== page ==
After a couple of days where I was too scared and dumbfounded with new things to draw more than just doodles, I have started to work through “If it’s purple, someone’s gonna die” by Patti Bellantoni to challenge me on the color side of things. Gurney’s book on color somehow never worked for me, but this one does. And it does wonders so far. You can see my first thumbnails influenced by this book as picture for the blog. I love them. This is also a Willard slasher look reveal of sorts, as this is where the design is so far. Changes are possible. Of course, color theory for art works for everyone like a natural law and has to be learned, but Bellantoni reached me emotionally, reached my emotions, which Gurney absolutely didn’t in the past. And I didn’t know it was that. That and a lack of confidence on my side. Whatever you start, you cannot succeed if you aren’t confident enough to go all the way in and go that way until the end. Gurney’s book was never the problem. I’m left to wonder now whether I can train myself to be confident directly. What seemed to work so far was to decide if I was a hero’s journey character myself the last thing I would want to do would be to be outgoing and confident. So I’m doing that every day now, probably for the rest of my life. Bleak.
Now excuse me, I need to get some writing on the new SPREY script out.
See you next blog post!
Exciting news, I finished reading Brian McDonald’s “Invisible Ink” and started reading the next book already. I will put “Invisible Ink” away for a couple of weeks and then read it again, just to make sure I haven’t missed the point. Then, I was very lucky as my kindle recommended K.M. Weiland’s “Writing your story’s theme” to me. Perfect, I told myself, reading another voice dealing with exactly what plagues me at the moment could be the best call now. And I found a treasure indeed.
First of all, according to Weiland what I have gone through and discovered througout my own past blog entries and writing sessions is true. Theme is indeed ethereal and you can actually craft a story without ever consciously dealing with any of it. You then just aren’t guaranteed a coherent theme will manifest through your instincts alone.
Weiland offers a more open view on theme than McDonald declaring theme a personal practise of each writer. She does for example not exclude single word themes or a preaching approach where you offer an answer to humanity’s biggest problems yourself from being acceptable themes. What I learn from this is that I can treat it like the discussion which art style is the best…none of them. I just have to find out where I fall on the spectrum of approaches and make the best of it. This of course in turn changes my search for SPREY’s theme. I don’t have to find that one statement that clutches the story climax and in turn is reflected through everything else in the story, although it would be good for structure’s sake.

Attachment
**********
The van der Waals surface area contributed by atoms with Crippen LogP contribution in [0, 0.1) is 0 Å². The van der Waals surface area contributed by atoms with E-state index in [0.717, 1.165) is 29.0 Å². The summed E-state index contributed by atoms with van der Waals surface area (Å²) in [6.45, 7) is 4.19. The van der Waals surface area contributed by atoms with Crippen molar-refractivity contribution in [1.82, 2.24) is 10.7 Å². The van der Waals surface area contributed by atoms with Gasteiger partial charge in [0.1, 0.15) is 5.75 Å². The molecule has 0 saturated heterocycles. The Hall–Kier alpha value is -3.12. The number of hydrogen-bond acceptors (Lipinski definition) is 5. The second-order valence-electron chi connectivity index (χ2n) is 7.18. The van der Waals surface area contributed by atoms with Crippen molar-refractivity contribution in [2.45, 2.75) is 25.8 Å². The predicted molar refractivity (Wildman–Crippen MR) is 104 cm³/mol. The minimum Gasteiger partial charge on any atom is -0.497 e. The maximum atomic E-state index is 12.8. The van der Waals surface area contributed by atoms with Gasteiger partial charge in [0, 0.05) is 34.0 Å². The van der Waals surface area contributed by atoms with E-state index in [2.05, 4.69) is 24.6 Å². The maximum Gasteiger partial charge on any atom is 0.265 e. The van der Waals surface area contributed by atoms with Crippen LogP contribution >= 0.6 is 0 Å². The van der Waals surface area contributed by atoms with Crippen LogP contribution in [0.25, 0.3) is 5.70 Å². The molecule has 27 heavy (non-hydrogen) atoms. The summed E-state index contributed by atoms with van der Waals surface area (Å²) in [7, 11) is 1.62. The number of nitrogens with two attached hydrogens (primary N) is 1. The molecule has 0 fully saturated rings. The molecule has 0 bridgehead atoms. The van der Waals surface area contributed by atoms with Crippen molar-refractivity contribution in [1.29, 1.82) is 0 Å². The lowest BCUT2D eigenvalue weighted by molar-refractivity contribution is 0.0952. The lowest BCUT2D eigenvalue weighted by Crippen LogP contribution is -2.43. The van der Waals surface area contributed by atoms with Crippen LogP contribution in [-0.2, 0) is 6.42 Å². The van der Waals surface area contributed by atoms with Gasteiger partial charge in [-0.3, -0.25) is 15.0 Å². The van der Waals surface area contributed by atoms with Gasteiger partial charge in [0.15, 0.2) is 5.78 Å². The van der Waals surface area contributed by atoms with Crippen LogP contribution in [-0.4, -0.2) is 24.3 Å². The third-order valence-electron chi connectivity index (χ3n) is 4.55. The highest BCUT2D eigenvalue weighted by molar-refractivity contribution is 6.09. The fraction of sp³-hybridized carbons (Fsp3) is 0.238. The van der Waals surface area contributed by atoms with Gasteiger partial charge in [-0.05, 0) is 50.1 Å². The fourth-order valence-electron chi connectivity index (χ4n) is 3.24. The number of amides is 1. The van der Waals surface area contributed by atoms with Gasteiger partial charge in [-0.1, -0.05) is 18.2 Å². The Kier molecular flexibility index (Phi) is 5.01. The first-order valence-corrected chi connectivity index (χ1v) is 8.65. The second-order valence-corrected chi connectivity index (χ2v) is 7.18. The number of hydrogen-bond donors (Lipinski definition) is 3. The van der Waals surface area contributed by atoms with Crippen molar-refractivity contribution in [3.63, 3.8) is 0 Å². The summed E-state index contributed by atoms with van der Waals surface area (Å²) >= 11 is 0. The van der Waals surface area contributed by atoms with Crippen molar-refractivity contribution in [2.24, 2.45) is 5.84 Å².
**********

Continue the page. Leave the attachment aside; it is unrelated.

Yesterday I figured out that current SPREY is a wild mix of themes. Weiland says if you can’t figure your theme out and are worried about the consistency of your story, you can always fall back on genre. At least that’s what I understood. It is probably not the most elegant way to do things, but if you at least do your genre right, you aren’t lost completely. After all, it wouldn’t be a genre if it’s archetypes and must have scenes weren’t tested. I took that to heart and put in an extra reading session yesterday, diving into the romance genre and slasher movies. I was surprised by what even a superficial look at both unveiled.
Genres are powerful tools indeed. A romance can be more than primarily dealing with a love relationship in your story. Actually, a classical romance can even work without a love interest. If you are interested in that genre and it’s history at all, look it up, you will not be disappointed. Looking into slashers was also pretty revealing. I have truly seen my share of them and never actually thought about the ritualistic nature and symbols in most of them. A virgin woman is protecting herself from a sometimes supernatural danger that has been killing her whole peer group. That’s like tossing an ancient Greek princess into a labyrinth to please that minotaur monster inside. Truly, some things never change. This time around the princess, rarely a prince, saves herself though. Here I’m baffled how I ever assumed SPREY had anything to do with the essence of slashers. I guess I just copied some of the aesthetics. On the other hand, they’re putting Rich on an altar to cut his heart out in the end. But he never was in a peer group that was killed off and left him alone to be tested. Also if anyone is a typical final girl it’s Willard, because he’s the only virgin I know of in the story. But Willard is also the one who returns to kill the monster. Decisions decisions. But at least I’m having a lot of new ideas to play with in my writing. I have no idea where this is going but I must write and test. I also hope I’m not being dishonest with myself here though. I don’t think the final girl protects “just” her virginity. This must go deeper.
See you next blogpost!